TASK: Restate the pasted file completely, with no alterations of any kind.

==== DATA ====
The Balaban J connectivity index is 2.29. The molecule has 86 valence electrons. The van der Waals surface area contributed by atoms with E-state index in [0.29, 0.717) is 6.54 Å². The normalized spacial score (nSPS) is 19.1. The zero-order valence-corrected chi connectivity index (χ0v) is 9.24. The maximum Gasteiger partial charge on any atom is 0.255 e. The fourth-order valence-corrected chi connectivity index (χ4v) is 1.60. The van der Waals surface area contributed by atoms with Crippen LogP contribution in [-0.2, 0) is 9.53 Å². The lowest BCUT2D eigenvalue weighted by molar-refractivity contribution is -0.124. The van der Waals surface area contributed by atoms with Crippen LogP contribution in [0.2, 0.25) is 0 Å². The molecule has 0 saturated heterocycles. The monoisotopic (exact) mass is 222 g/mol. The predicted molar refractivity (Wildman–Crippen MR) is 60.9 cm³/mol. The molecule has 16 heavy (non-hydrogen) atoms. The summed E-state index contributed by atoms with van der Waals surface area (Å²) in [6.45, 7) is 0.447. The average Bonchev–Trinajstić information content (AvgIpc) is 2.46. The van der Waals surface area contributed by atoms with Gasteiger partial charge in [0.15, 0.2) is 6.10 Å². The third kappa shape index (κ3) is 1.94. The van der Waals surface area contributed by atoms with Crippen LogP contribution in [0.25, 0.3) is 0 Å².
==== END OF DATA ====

The Balaban J connectivity index is 2.29. The molecule has 86 valence electrons. The van der Waals surface area contributed by atoms with E-state index in [0.29, 0.717) is 6.54 Å². The normalized spacial score (nSPS) is 19.1. The zero-order valence-corrected chi connectivity index (χ0v) is 9.24. The maximum Gasteiger partial charge on any atom is 0.255 e. The fourth-order valence-corrected chi connectivity index (χ4v) is 1.60. The van der Waals surface area contributed by atoms with Crippen LogP contribution in [-0.2, 0) is 9.53 Å². The lowest BCUT2D eigenvalue weighted by molar-refractivity contribution is -0.124. The van der Waals surface area contributed by atoms with Crippen LogP contribution in [0.2, 0.25) is 0 Å². The molecule has 0 saturated heterocycles. The monoisotopic (exact) mass is 222 g/mol. The predicted molar refractivity (Wildman–Crippen MR) is 60.9 cm³/mol. The molecule has 16 heavy (non-hydrogen) atoms. The summed E-state index contributed by atoms with van der Waals surface area (Å²) in [6.45, 7) is 0.447. The average Bonchev–Trinajstić information content (AvgIpc) is 2.46. The van der Waals surface area contributed by atoms with Gasteiger partial charge in [0.15, 0.2) is 6.10 Å². The third kappa shape index (κ3) is 1.94. The van der Waals surface area contributed by atoms with Crippen LogP contribution in [0.25, 0.3) is 0 Å².